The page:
Art is cool. Most of us appreciate it in various forms, and can join in on conversations about how it’s contributed to human society and culture throughout history. Which is awesome. But it seems like a lot of us, particularly emerging adults who are juggling responsibilities with trying to figure out just where we are in the world, act like we don’t have a lot of time or energy for art in our everyday lives.
I’ve definitely been there. In the last year, it has been a struggle not only to be creative, but to even make time to take in other people’s creative works. We’re always busy, and if we’re not then we feel like we should be — or we’re so exhausted that we feel like we don’t have enough brainpower left to do much more than throw on a relaxing tv show.
This habit isn’t good for us. In the last few weeks, I’ve made a greater effort to do things like read things I want to read and to take in more poetry (a favorite medium). I’ve been lucky enough to listen to people play instruments and have conversations with friends about big life questions. And it has made such a significant difference in my well-being. Of course, it doesn’t magically make problems go away or make life easy. But it has made each day noticeably better.
Art has been shown to reduce stress and, in some cases, even help people dealing with various illnesses. There’s a reason we’ve been making it for thousands of years, and have devoted so much time and energy to preserving art over the ages. A quote I recently read by Thomas Merton says, “Art enables us to find ourselves and lose ourselves at the same time.”
But we have to allow it the time and space to do that for us. And if you’re into creating art in any form, the time to practice so what we make can do that for both us and others. Creating and enjoying art can take innumerable different forms — written, visual, musical, some combination of those, or maybe something else entirely. There are pieces of art (in my case, largely written) that have indelibly affected my life. Pieces that I’ve written have helped me process things I couldn’t address head-on.
It’s also worth noting that even if you think art is not your thing, you’re probably wrong. I have friends who are amazing visual artists and cannot hold a tune, know someone who is seriously not great at drawing but loves playing guitar, a friend who collects skateboard decks, and people who don’t create much art but can have incredibly thoughtful conversations about it. Art is art because of the way it affects us and what it means to us, plain and simple.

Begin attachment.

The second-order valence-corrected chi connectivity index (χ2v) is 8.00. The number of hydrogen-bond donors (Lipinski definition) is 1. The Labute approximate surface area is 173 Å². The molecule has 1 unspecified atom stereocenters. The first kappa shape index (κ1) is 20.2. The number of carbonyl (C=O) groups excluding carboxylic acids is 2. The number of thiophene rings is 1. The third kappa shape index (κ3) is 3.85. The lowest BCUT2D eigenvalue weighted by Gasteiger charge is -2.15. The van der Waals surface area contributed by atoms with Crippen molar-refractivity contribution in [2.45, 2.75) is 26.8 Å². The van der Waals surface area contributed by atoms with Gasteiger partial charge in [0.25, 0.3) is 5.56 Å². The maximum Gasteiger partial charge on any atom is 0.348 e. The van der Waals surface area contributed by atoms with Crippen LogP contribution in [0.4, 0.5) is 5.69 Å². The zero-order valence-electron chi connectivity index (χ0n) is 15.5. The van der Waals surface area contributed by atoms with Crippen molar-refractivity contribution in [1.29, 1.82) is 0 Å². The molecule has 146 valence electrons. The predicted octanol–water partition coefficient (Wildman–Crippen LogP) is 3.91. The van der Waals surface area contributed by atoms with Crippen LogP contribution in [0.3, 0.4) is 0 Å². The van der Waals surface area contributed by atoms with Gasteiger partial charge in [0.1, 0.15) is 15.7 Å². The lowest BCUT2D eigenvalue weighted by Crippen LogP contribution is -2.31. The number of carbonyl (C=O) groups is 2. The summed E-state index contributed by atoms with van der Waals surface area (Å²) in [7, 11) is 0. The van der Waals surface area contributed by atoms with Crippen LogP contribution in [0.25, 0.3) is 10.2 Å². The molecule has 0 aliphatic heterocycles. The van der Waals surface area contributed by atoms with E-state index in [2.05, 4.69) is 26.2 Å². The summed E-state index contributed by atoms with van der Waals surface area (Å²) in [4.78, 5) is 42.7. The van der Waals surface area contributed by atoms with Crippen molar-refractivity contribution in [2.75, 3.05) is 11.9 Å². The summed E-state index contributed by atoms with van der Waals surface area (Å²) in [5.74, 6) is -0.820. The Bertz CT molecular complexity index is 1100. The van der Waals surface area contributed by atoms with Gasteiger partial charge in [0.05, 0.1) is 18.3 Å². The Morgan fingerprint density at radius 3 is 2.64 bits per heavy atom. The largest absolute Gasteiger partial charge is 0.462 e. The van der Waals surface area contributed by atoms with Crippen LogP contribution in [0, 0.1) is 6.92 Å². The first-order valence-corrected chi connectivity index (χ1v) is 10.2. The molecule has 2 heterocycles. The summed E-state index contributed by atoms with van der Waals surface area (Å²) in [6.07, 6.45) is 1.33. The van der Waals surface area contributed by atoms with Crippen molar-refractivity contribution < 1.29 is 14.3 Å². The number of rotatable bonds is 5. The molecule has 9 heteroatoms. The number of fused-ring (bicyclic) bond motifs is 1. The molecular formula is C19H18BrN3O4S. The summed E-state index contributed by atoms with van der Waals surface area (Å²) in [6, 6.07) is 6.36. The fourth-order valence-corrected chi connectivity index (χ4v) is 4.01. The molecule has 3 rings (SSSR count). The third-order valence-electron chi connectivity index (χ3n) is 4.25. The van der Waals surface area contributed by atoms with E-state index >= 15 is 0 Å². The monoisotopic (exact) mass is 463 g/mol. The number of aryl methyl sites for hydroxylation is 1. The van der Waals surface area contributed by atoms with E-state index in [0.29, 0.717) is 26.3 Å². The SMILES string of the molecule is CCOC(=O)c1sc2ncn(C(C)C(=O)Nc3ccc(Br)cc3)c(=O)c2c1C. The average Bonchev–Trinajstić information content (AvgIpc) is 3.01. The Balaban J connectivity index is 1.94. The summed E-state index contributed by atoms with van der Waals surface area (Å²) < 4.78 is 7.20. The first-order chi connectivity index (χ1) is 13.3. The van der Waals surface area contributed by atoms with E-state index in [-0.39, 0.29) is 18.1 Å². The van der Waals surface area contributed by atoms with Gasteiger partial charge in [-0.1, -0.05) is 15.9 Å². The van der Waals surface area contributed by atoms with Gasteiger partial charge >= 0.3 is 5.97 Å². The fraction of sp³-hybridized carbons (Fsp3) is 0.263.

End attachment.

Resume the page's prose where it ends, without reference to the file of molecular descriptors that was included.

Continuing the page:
All this is just a reminder that even though we’re busy and figuring out what adulting looks like, it really is important for us to prioritize art — for us, and for each other.
If you’re looking for more ways to bring some art into your life, these are a few I really like:
- The Slowdown – This is a podcast and radio show hosted by U.S. poet laureate Tracy K. Smith that my dear friend Kami turned me onto. It’s 5 minutes, 5 days a week, and so worth it. Even if you aren’t a poetry person, it’s almost like a little meditation or break from the world you can dive into for just a few moments.
- Netflix options – You can find happy with Bob Ross, check out one of their music documentaries, or a series like Abstract: The Art of Design.
- Explore on streaming services – Spotify, Pandora, what have you. I love my playlists dearly (and might have one for y’all next week), but they get old if I never expand. Let the algorithm enlighten you.
- Read, but only what you want to read – I’m a massive proponent of reading, but it’s going to feel like a drag if you read what you think you’re supposed to be reading. Read what you want — whether that’s comic books, biographies, YA, nonfiction, whatever. I promise it’s way more enjoyable.
- Go see it in person – Plays, concerts, museums. You really can’t go wrong. I went to 4 concerts in 2018 and honestly lost count of how many museums. I have plans for a few live events soon. Even going to see a movie you’re excited about in theaters. Support the artists. Seriously.